5-26-2010 Wednesday – FCC to Turn Back Time?

There is a lot happening on the FCC/Broadband front.

Differing opinions are out on whether the FCC should ‘turn back time’ and reverse its stance on the Tier 1 Internet Providers being an “Information Service” versus being a “Telecommunications Service” (i.e. a utility).

I believe this ‘reclassification’ is the correct thing to do.  Internet Access/Service is now too important not to regulate (or ‘Police’ if you prefer).  We must ensure access to all and we must constantly be increasing bandwidth/speed.

The model for previous technologies (Railroads, Phone/Voice, and to some extent Electricity) has been ‘unbridled’ growth/expansion (almost reaching ubiquitous access) followed by regulation (ensuring ubiquitous access) followed by de-regulation (managing ubiquitous access).

The difference with the Internet is the time span of each phase.  We have gone from decades to years (and even months).  The rate we are moving is even outstripping the technology we are implementing.  An example is Google’s Android Mobile O/S which is experiencing “Fragmentation” issues

In his article “The FCC’s disingenuous ‘third way’ on broadband”, Mr. Lawrence Spiwak, a guest columnist on cnet.com, writes –

“Despite his protestations to the contrary, Federal Communications Commission Chairman Julius Genachowski is about to reverse a 25-year bipartisan tradition of removing heavy-handed public-utility-type regulations over new technologies and services”

The ‘Web’ version of the Internet has not even been around 25 years, yet has the maturity (ubiquity) that previously took 50 or more years to reach.

Here are some facts, from Stacey Higginbotham at gigaom.com – The Top 10 Cities With the Best Broadband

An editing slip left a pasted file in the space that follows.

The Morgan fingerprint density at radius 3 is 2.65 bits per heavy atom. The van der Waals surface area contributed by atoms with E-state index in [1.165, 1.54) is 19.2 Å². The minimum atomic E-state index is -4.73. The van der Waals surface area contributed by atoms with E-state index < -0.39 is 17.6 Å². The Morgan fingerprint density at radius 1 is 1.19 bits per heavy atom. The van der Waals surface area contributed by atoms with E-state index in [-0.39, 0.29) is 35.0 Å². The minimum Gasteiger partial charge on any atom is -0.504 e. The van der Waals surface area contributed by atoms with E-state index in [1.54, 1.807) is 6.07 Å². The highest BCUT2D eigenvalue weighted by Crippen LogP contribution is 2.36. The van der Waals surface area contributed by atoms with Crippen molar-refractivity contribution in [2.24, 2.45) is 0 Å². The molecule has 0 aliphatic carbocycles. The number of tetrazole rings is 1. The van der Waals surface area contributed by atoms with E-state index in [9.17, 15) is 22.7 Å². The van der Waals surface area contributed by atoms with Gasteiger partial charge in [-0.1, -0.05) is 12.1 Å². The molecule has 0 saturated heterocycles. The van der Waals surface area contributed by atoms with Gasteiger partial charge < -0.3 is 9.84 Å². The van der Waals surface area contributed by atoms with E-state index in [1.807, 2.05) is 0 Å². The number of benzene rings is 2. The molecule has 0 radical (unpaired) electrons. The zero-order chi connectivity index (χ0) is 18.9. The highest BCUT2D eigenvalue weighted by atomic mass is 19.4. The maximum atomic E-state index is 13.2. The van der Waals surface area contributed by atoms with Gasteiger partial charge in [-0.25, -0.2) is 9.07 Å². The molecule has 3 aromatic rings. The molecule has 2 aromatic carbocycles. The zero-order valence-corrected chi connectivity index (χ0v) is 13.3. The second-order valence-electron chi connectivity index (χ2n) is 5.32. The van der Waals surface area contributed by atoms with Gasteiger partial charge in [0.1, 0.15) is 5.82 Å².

US Top 10
1.San Jose, Calif. 15.02 Mbps
2.Saint Paul, Minn. 14.53 Mbps
3.Pittsburgh, Pa. 14.18 Mbps
4.Oklahoma City, Okla. 12.12 Mbps
5.Brooklyn, N.Y. 12.10 Mbps
6.Tampa, Fla. 12.05 Mbps
7.Bronx, N.Y. 12.01 Mbps
8.New York, N.Y. 11.85 Mbps
9.Denver, Colo. 11.68 Mbps
10.Sacramento, Calif. 11.34 Mbps

The global top 10:
1.Seoul, South Korea 34.49 Mbps
2.Riga, Latvia 27.88 Mbps
3.Hamburg, Germany 26.85 Mbps
4.Chisinau, Republic of Moldova 24.31 Mbps
5.Helsinki, Finland 20.58 Mbps
6.Stockholm, Sweden 19.97 Mbps
7.Bucharest, Romania 19.68 Mbps
8.Sofia, Bulgaria 18.99 Mbps
9.Kharkov, Ukraine 18.15 Mbps
10.Kaunas, Lithuania 17.46 Mbps

The US’s average of just over 10 Mbps ranks in the bottom ¼ of the Top 20 Countries.  And some analysts predict the US will drop further. This is unacceptable.  The US will not be able to compete globally if we are ‘waiting’ for the next page.

There is still a significant percentage of US Households (> 10%) without access to wire line broadband.  And still even larger percentage of those Households choosing to NOT access wire line broadband when they do have access (> 40%)..and the largest percentage of those not choosing is due to cost.

Given the above, what economics would drive any of the Tier 1 carriers to implement either faster wire line Internet speeds or expand to cover the last 10%?  It’s the last 10% that cost the most to reach and the data shows only slightly more than half will subscribe anyway.

US consumers are interested in new/more devices connected wirelessly to the Internet.  And they want unlimited access for a fixed cost.

So, the Tier 1s are looking at a ‘mature’ industry from a pricing perspective yet the market is demanding faster speeds.  Meaning consumers (You!) expect more speed (for the ‘new’ technologies – Hardware and Apps/Web) but no increase in cost.

The conclusion being without economic/business incentives and without an increase in competition (to the Tier 1s) we must have some regulation.

Here is an interview with Amy Schatz, who covers the FCC for the Wall Street Journal, with Terry Gross on NPR’s “Fresh Air”.  This conversation is a more ‘neutral’ discussion of the issues.

Also, announced yesterday, Congress will be revisiting the 1996 Communications Act – which ‘empowers’ the FCC.  However, given the current economic climate, election year, etc…it is not widely believed Congress can give the Communications Act much attention in the next year to 18 months.

Stay tuned…


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